Friday, April 23

People are bad at spotting simple solutions to problems


A test using Lego found people were likely to overlook simple solutions

Niels Quist/Alamy

Leonardo da Vinci said that a poet recognises perfection when there is nothing left to remove. In other words, less is more. But when solving problems, people tend to think the other way, adding elements rather than removing them.

Gabrielle Adams at the University of Virginia and colleagues asked people to complete several tasks where solutions involved either adding or subtracting parts. All of the experiments were designed so that subtraction would be one of the most efficient options.

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In one, around 200 people had to alter a Lego building to support a weight in order to gain a $1 bonus. The roof of the building was balancing precariously on just one support. A solution would be to add several bricks to better support the roof, which they were told would cost 10 cents each.

Another way of shoring up the structure was to simply remove one brick. Only 41 per cent of the control group opted to remove a brick, but when another group was prompted that removing bricks incurred no cost, this rose to 61 per cent. The team didn’t collect any demographic data for this part of the test.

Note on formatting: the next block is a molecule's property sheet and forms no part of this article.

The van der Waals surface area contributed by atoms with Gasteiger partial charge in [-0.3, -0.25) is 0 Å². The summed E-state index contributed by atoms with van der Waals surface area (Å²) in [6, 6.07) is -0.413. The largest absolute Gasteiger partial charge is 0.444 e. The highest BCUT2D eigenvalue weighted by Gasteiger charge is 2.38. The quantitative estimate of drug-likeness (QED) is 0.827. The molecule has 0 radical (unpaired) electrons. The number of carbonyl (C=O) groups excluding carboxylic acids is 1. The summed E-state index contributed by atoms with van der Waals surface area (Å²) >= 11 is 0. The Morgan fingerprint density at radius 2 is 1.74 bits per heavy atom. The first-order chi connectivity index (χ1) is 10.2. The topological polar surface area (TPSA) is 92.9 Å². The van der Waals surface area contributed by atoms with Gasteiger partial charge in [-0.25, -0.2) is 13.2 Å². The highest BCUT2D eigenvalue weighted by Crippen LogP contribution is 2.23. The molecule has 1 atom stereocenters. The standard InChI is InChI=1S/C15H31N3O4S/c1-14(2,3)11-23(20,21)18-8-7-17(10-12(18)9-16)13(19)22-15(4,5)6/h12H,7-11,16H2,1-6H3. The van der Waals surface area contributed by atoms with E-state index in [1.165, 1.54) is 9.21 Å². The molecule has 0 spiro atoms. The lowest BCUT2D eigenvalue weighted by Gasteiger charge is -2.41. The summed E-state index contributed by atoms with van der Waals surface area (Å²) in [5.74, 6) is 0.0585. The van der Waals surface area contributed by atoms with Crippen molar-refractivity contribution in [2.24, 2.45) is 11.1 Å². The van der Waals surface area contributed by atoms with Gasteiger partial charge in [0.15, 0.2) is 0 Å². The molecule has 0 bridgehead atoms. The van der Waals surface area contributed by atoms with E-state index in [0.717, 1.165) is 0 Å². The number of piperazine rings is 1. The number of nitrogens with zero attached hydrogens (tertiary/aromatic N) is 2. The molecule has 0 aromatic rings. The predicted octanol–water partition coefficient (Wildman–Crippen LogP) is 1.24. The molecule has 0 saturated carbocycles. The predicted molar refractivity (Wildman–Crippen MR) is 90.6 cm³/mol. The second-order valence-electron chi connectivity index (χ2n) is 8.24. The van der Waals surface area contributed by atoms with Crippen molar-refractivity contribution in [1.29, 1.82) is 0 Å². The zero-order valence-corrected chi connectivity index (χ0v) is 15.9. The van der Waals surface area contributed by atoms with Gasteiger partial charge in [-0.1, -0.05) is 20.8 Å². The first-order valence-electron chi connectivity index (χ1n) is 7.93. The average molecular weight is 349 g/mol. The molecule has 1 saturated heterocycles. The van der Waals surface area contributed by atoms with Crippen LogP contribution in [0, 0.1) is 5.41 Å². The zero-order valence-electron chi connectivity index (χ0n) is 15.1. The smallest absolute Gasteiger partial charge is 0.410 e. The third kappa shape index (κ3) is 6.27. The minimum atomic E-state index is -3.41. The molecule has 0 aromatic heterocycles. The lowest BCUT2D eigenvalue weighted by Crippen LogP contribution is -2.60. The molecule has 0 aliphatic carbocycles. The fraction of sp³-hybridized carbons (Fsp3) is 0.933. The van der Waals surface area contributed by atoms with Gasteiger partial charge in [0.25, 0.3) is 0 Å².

In another task, around 300 people had to make a grid of 100 squares symmetrical by either adding or removing green tiles. When asked to take the test with no practice, only 49 per cent of people opted to remove tiles, but when given three practice runs before taking the test, this rose to 63 per cent. In this test, just over 40 per cent of participants were women.

During the research, the team spoke to a company with a newly appointed leader who asked staff for improvement suggestions. For every idea to remove a policy or rule, the leader received eight to add one.

In a pre-prepared Q&A, Adams said that balance bikes are a great example of the subtractive approach. “These are kids’ bikes without the pedals or the chain. Most people who have seen a toddler zipping down the street on a balance bike instantly recognise that subtractive invention as superior to the clunky additive change of training wheels.”

She said that this tendency to add complexity may cause us to miss potentially superior options and designs. “Addition may be culturally valued. It’s easier to demonstrate your contribution with an addition than a subtraction, and additions might get more praise.”

Journal reference: Nature, DOI: 10.1038/s41586-021-03380-y

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